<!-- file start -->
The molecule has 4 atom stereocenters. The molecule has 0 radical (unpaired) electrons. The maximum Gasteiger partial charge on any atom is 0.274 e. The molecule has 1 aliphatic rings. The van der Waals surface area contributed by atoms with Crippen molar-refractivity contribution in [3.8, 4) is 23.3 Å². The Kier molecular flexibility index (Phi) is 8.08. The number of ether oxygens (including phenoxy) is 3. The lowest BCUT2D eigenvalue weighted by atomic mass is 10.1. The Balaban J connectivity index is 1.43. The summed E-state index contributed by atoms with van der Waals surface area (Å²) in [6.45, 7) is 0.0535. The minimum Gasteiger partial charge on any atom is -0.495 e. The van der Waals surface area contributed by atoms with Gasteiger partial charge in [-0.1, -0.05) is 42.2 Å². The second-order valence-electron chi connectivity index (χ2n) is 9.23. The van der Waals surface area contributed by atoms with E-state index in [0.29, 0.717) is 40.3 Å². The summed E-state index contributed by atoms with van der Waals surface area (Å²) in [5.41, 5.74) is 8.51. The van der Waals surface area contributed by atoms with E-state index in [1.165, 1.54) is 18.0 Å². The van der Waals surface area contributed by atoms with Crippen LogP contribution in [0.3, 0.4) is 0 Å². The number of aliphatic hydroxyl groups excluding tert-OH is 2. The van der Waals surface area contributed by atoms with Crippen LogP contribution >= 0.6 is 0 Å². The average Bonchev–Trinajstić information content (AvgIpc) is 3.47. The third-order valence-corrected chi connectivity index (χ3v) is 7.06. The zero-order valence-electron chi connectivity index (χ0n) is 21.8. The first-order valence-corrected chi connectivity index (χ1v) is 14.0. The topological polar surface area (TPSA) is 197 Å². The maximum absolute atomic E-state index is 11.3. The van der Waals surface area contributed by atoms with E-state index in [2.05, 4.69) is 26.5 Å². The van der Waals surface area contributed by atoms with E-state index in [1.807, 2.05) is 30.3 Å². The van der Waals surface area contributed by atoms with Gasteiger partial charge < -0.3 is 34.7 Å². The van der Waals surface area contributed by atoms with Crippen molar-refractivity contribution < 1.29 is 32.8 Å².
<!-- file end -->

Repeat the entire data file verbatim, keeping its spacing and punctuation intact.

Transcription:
The molecule has 4 atom stereocenters. The molecule has 0 radical (unpaired) electrons. The maximum Gasteiger partial charge on any atom is 0.274 e. The molecule has 1 aliphatic rings. The van der Waals surface area contributed by atoms with Crippen molar-refractivity contribution in [3.8, 4) is 23.3 Å². The Kier molecular flexibility index (Phi) is 8.08. The number of ether oxygens (including phenoxy) is 3. The lowest BCUT2D eigenvalue weighted by atomic mass is 10.1. The Balaban J connectivity index is 1.43. The summed E-state index contributed by atoms with van der Waals surface area (Å²) in [6.45, 7) is 0.0535. The minimum Gasteiger partial charge on any atom is -0.495 e. The van der Waals surface area contributed by atoms with Gasteiger partial charge in [-0.1, -0.05) is 42.2 Å². The second-order valence-electron chi connectivity index (χ2n) is 9.23. The van der Waals surface area contributed by atoms with E-state index in [0.29, 0.717) is 40.3 Å². The summed E-state index contributed by atoms with van der Waals surface area (Å²) in [5.41, 5.74) is 8.51. The van der Waals surface area contributed by atoms with E-state index in [1.165, 1.54) is 18.0 Å². The van der Waals surface area contributed by atoms with Crippen LogP contribution in [0.3, 0.4) is 0 Å². The number of aliphatic hydroxyl groups excluding tert-OH is 2. The van der Waals surface area contributed by atoms with Crippen LogP contribution >= 0.6 is 0 Å². The average Bonchev–Trinajstić information content (AvgIpc) is 3.47. The third-order valence-corrected chi connectivity index (χ3v) is 7.06. The zero-order valence-electron chi connectivity index (χ0n) is 21.8. The first-order valence-corrected chi connectivity index (χ1v) is 14.0. The topological polar surface area (TPSA) is 197 Å². The maximum absolute atomic E-state index is 11.3. The van der Waals surface area contributed by atoms with E-state index in [2.05, 4.69) is 26.5 Å². The van der Waals surface area contributed by atoms with E-state index in [1.807, 2.05) is 30.3 Å². The van der Waals surface area contributed by atoms with Gasteiger partial charge < -0.3 is 34.7 Å². The van der Waals surface area contributed by atoms with Crippen molar-refractivity contribution < 1.29 is 32.8 Å².